After shutting down all mountain climbing, Nepal invites hikers back this fall in an attempt to salvage its tourism economy.

By Rachel Chang
August 04, 2020
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The world’s highest peak, Mount Everest, will reopen to trekkers this fall after mountain climbing in Nepal was shut down in March because of coronavirus concerns. The Asian nation announced on July 30 that it would start issuing permits for the peak, as well as its other Himalayan mountains, in time for the autumn climbing season from September to November.

The announcement comes as the country of 28 million, which has had 20,750 confirmed cases and 57 deaths, hit a record high of 11,992 cases in June and record high of 12 deaths for the week of July 26 to August 1, according to Johns Hopkins University of Medicine’s Coronavirus Resource Center.

Nepal — which is home to eight of the world’s 14 highest peaks — just lifted its nationwide lockdown on July 21 and also announced on July 30 that hotels and restaurants could reopen with proper precautions, while casinos, spas, salons, and gyms remain closed. International and domestic flights will resume Aug. 17.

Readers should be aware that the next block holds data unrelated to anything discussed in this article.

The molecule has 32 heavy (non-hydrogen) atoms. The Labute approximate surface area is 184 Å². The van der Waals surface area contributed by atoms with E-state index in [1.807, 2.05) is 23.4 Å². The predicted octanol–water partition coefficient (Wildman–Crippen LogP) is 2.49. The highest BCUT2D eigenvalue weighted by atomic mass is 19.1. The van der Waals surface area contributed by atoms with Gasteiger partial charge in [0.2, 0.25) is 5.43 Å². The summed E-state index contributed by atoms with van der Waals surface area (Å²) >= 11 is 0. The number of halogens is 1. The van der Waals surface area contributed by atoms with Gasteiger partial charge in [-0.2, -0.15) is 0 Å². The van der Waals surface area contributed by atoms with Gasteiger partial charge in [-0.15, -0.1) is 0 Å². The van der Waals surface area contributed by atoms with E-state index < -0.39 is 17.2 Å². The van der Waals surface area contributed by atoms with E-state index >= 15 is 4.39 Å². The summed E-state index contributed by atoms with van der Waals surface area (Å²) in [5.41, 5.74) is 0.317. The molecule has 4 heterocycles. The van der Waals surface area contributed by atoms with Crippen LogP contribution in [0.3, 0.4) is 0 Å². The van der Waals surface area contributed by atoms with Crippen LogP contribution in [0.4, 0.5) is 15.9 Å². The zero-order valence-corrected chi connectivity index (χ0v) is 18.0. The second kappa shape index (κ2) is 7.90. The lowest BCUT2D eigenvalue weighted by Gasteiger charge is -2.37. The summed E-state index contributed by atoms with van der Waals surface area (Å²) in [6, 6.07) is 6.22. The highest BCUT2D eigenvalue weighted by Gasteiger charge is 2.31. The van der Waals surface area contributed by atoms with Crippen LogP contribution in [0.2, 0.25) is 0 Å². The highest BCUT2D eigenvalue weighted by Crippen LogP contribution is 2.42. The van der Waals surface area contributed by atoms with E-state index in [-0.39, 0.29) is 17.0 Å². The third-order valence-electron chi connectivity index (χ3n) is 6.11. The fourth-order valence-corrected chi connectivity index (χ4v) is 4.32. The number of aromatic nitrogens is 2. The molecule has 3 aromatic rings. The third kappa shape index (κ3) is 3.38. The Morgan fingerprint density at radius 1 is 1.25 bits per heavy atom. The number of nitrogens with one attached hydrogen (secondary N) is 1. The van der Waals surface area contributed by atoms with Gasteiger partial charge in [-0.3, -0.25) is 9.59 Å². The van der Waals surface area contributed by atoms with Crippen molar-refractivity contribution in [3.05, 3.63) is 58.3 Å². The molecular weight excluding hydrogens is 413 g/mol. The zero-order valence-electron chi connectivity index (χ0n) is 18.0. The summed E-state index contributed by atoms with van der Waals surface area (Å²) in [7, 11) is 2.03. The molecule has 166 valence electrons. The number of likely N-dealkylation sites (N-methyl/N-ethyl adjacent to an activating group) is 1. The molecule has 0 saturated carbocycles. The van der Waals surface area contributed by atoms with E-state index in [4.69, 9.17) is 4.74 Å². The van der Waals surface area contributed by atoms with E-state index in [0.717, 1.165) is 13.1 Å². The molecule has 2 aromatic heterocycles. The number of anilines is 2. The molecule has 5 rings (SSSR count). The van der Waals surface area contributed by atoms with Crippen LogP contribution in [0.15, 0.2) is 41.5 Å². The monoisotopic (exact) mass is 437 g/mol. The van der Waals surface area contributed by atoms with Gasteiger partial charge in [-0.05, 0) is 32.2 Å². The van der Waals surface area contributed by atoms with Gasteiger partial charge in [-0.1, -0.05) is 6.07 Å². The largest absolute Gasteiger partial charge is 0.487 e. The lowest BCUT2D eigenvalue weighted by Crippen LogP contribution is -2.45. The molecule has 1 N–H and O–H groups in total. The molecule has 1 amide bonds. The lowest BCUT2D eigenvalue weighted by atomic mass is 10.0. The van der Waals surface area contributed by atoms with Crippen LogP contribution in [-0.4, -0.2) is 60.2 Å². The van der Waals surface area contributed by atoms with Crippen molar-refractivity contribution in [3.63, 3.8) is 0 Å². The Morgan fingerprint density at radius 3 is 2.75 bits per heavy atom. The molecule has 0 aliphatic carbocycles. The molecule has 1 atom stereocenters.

Credit: Getty Images

With the lack of a need for trekking services during the popular months of April and May, an estimated 200,000 sherpas, guides, and porters lost their jobs, resulting in millions of dollars in losses. In May, 30 foreigners arrived, as opposed to 70,000 the previous year.

Of its 1.2 million annual visitors, a third usually come in the fall, so the country hopes the move will boost the economy.

But local climbing companies still aren’t sure trekkers are ready to return for the major ascents. “Some climbers to smaller mountains may come, but I have my doubts about the big ones,” Kathmandu-based expedition operator Ang Tshering told Reuters.

The opening adds to criticism the government has received in recent years for prioritizing tourism dollars over human lives by issuing too many permits, while the bodies of an estimated 150 of the 300 who have died attempting to climb Everest remain on its slopes.